Queen Elizabeth's youngest son, Prince Edward, visited Tennessee on Thursday to promote one of the British royal family's charities, the Duke of Edinburgh's Award.
The prince presided over an awards ceremony at the governor's mansion for the first batch of young Tennesseans to participate in the leadership and character program.
"Most of you are — how should I put this — guinea pigs? The first ones to go through the award," the prince said. "So you're leading the way here."
About 80 youths received the award by participating in community service, skills development, physical fitness and adventurous journeys through the Boy Scouts, Boys and Girls Clubs, LEAD Academy, Montgomery Bell Academy or the Miss Tennessee Scholarship Organization.
The Duke of Edinburgh's Award is a self-development program for people between the ages of 14 and 25 that aims to instill confidence and skills. More than 8 million people in more than 140 countries have participated since it was founded in 1956 by the queen's husband, Prince Philip.
"What a fantastic moment to come receive your awards here at the mansion from the governor," Prince Edward said. "Welcome to an international family. ... It's great to see Tennessee taking part in this program and supporting it so well."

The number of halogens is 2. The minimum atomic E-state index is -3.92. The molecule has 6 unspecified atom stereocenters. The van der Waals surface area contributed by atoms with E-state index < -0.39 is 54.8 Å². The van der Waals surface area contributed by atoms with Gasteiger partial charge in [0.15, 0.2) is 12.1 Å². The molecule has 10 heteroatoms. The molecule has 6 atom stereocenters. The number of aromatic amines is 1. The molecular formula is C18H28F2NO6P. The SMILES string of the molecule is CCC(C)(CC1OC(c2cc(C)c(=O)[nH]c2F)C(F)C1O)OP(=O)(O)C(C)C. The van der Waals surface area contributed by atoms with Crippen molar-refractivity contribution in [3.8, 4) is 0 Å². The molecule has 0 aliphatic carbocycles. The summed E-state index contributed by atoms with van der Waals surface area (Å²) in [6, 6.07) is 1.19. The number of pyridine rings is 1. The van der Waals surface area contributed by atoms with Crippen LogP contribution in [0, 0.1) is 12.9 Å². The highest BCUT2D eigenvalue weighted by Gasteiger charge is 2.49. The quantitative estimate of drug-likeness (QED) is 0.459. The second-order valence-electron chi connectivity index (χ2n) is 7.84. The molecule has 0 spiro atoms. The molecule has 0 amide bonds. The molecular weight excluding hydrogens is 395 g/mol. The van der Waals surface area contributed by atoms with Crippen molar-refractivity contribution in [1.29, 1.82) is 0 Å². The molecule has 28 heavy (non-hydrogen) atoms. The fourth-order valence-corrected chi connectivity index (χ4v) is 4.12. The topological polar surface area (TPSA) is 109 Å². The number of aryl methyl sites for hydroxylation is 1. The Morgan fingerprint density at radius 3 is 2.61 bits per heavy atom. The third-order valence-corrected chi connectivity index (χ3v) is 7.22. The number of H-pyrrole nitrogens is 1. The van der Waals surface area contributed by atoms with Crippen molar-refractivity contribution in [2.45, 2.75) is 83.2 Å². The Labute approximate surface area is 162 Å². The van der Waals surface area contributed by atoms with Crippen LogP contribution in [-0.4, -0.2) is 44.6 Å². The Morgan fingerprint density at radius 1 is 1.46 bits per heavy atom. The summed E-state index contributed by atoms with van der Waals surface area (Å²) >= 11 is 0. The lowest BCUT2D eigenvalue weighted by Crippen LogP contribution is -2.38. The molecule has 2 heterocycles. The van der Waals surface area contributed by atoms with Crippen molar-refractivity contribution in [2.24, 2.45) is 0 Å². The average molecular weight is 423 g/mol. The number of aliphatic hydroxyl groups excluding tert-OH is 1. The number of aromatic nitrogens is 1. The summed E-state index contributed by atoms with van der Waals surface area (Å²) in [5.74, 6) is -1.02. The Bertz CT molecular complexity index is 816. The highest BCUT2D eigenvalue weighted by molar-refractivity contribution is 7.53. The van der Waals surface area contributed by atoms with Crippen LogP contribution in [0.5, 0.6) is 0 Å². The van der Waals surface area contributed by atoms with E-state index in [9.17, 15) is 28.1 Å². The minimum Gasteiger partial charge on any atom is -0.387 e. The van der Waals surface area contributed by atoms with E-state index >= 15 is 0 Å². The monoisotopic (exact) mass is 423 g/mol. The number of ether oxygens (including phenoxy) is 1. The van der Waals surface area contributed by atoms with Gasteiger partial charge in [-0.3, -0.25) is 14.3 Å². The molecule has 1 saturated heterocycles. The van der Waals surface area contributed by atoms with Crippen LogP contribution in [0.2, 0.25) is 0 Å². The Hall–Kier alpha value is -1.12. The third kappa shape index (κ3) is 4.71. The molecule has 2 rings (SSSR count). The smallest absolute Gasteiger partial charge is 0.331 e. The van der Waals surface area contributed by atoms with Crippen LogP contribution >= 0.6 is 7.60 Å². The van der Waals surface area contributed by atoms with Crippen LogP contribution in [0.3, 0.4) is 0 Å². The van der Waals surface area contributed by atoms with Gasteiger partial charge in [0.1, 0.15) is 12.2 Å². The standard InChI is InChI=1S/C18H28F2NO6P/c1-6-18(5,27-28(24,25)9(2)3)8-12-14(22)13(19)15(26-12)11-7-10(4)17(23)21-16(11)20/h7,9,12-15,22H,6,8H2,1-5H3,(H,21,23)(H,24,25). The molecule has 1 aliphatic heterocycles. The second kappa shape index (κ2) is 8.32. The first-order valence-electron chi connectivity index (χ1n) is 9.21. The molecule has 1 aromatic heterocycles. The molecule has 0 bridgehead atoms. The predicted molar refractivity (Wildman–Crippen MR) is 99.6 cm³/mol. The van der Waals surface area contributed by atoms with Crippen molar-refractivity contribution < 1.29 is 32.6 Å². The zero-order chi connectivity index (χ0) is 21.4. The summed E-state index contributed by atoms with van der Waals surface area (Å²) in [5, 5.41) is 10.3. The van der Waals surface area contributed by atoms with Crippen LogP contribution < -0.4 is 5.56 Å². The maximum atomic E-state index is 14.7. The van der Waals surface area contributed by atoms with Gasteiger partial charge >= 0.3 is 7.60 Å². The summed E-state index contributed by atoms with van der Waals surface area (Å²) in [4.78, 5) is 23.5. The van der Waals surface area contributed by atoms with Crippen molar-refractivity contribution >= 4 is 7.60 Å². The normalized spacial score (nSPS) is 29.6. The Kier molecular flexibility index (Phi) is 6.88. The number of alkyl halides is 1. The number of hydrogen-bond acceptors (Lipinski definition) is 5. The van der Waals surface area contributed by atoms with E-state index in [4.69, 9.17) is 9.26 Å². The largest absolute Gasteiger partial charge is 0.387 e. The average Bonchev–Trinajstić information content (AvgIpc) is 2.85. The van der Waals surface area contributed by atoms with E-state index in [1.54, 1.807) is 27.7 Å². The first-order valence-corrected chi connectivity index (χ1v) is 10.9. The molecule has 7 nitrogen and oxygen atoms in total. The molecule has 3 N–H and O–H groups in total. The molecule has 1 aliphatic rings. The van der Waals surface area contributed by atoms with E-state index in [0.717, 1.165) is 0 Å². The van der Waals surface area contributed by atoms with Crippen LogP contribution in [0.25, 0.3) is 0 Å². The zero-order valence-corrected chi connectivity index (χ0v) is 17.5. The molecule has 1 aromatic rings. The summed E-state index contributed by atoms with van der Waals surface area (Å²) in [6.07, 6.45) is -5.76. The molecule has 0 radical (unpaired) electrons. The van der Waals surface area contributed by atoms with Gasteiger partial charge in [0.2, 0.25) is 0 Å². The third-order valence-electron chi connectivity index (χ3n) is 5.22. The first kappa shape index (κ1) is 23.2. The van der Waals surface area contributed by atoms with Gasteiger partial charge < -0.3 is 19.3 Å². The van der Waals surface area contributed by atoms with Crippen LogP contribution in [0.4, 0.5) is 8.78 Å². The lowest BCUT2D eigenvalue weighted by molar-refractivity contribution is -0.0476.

Nashville Mayor Karl Dean lauded the program's aims.
"The Duke of Edinburgh's Award falls directly in line with what our goals are for the people of Nashville," he said. "Education is our No. 1 priority, but not all the skills that are needed to prepare our students for success in life can be taught in a book."
Following the event, Gov. Bill Haslam and first lady Crissy Haslam invited the awardees and their families to tea inside the governor's residence. Later on Thursday, the prince was scheduled to headline a black-tie gala at Montgomery Bell Academy in Nashville.